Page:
6 Tips for Aligning ERM & Cybersecurity
Financial institutions aren’t the only organizations constantly evaluating their cybersecurity. As we were reminded in December with the SolarWinds breach (which enabled Russian hackers to infiltrate the Treasury and Commerce departments’ email system), government agencies are also targets that need to manage cyber risk—and they could benefit from enterprise risk management.
A July 2019 Government Accountability Office (GAO) found half the agency chief financial officers it reviewed didn’t look holistically at cyber risk across the agency. Since then, the GAO says “ensuring the cybersecurity of the nation” is a high-risk area that has regressed since 2019.
Now a working group of The Partnership for Public Service, a nonprofit, nonpartisan organization that strives for a more effective government for the American people, and Deloitte has issued six suggestions for how government agencies can better integrate ERM into cybersecurity. It’s in the report Better Together: How Integrating Enterprise Risk Management Can Strengthen Federal Cybersecurity.
While these tips are directed at the federal government, they are valuable cybersecurity best practices that can benefit organizations including banks, credit unions, mortgage companies, and fintechs, among others.
1, Speak the same language. People can’t collaborate to identify, assess, measure, mitigate, and monitor cyber risks if they aren’t using common terminology. Make sure everyone, including the board, management and tech experts, all use the same terms so they can communicate clearly and understand each other.
2. Information should be actionable. Cyber risk assessments are useless if they are academic exercises, and nothing is done with the results. Information about cyber risks should be analyzed and then shared across the organization. Put practically, it means using assessments to identify high-risk areas and developing and monitoring controls to mitigate that risk.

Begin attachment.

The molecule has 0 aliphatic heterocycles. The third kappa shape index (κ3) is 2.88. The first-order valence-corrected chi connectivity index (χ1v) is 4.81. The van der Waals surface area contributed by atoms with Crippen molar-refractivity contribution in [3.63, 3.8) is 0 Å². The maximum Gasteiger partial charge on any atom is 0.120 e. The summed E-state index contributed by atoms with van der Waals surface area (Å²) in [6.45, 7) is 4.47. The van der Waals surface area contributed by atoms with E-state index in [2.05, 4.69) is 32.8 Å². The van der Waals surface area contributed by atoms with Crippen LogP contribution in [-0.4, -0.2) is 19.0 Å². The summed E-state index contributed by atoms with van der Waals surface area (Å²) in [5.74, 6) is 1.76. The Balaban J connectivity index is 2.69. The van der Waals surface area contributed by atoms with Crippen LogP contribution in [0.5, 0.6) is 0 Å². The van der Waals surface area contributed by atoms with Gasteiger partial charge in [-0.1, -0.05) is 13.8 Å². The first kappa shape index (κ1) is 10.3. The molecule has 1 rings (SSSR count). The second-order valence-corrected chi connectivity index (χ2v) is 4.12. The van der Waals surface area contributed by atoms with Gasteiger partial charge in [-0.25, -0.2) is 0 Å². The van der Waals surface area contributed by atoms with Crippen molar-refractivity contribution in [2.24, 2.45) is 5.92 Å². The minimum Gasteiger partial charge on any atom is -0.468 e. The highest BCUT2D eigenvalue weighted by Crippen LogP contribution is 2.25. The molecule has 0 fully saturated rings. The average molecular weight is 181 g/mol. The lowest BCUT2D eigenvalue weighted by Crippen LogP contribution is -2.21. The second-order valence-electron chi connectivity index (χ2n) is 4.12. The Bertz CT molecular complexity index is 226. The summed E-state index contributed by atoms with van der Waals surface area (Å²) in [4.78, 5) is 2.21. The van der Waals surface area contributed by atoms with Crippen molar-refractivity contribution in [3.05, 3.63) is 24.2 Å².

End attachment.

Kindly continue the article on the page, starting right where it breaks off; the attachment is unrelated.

3. Leadership, risk management, and IT need to collaborate. ERM and cybersecurity should use the same risk assessments, scale, and interconnected processes and regularly communicate. If there is a change in the cybersecurity posture, that risk should be communicated across functional areas.
4. Incorporate risk appetite and risk tolerance. IT should be aware of the risk appetite and risk tolerance set by the board and use it as a guidepost when assessing cybersecurity risk. It will help them understand which risks are acceptable to the institution and which aren’t.
5. Cybersecurity and ERM tools should be connected. Communication and strategic decision making go a lot smoother when those in charge have access to the most recent and relevant information. Information about cyber risk should tie into and impact risk assessments of other areas such as vendor management.
6. Examine risks at all levels. It’s not enough for each area of an institution to evaluate the risks its face. All risk management data needs to be brought together to paint a complete picture of risk at the institution.
For more information on cybersecurity best practices and other trends that hit risk management in 2021, we invite you to check out our on-demand webinar.